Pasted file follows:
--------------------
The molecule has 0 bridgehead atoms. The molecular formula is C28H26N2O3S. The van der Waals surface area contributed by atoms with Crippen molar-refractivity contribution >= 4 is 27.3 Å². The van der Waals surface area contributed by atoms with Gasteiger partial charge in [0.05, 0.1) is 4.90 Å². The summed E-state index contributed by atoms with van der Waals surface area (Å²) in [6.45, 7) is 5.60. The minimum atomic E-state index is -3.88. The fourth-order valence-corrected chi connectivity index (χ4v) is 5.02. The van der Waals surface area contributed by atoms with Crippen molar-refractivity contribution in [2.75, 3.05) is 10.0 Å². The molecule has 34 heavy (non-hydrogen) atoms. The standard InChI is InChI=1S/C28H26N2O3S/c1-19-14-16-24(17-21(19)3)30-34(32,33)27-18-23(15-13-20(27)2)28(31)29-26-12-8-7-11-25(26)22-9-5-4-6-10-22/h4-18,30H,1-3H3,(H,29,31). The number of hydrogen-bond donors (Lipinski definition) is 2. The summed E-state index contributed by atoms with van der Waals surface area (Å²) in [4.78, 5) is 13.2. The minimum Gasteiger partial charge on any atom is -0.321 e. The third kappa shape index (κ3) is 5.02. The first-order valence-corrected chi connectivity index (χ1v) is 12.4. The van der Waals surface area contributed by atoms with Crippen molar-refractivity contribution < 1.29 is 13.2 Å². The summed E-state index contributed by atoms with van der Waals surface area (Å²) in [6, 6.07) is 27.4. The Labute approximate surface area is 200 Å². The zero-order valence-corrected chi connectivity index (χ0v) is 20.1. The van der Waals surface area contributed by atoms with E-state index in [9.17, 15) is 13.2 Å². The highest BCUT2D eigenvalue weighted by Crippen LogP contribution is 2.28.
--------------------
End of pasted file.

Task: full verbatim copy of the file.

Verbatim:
The molecule has 0 bridgehead atoms. The molecular formula is C28H26N2O3S. The van der Waals surface area contributed by atoms with Crippen molar-refractivity contribution >= 4 is 27.3 Å². The van der Waals surface area contributed by atoms with Gasteiger partial charge in [0.05, 0.1) is 4.90 Å². The summed E-state index contributed by atoms with van der Waals surface area (Å²) in [6.45, 7) is 5.60. The minimum atomic E-state index is -3.88. The fourth-order valence-corrected chi connectivity index (χ4v) is 5.02. The van der Waals surface area contributed by atoms with Crippen molar-refractivity contribution in [2.75, 3.05) is 10.0 Å². The molecule has 34 heavy (non-hydrogen) atoms. The standard InChI is InChI=1S/C28H26N2O3S/c1-19-14-16-24(17-21(19)3)30-34(32,33)27-18-23(15-13-20(27)2)28(31)29-26-12-8-7-11-25(26)22-9-5-4-6-10-22/h4-18,30H,1-3H3,(H,29,31). The number of hydrogen-bond donors (Lipinski definition) is 2. The summed E-state index contributed by atoms with van der Waals surface area (Å²) in [4.78, 5) is 13.2. The minimum Gasteiger partial charge on any atom is -0.321 e. The third kappa shape index (κ3) is 5.02. The first-order valence-corrected chi connectivity index (χ1v) is 12.4. The van der Waals surface area contributed by atoms with Crippen molar-refractivity contribution < 1.29 is 13.2 Å². The summed E-state index contributed by atoms with van der Waals surface area (Å²) in [6, 6.07) is 27.4. The Labute approximate surface area is 200 Å². The zero-order valence-corrected chi connectivity index (χ0v) is 20.1. The van der Waals surface area contributed by atoms with E-state index in [9.17, 15) is 13.2 Å². The highest BCUT2D eigenvalue weighted by Crippen LogP contribution is 2.28.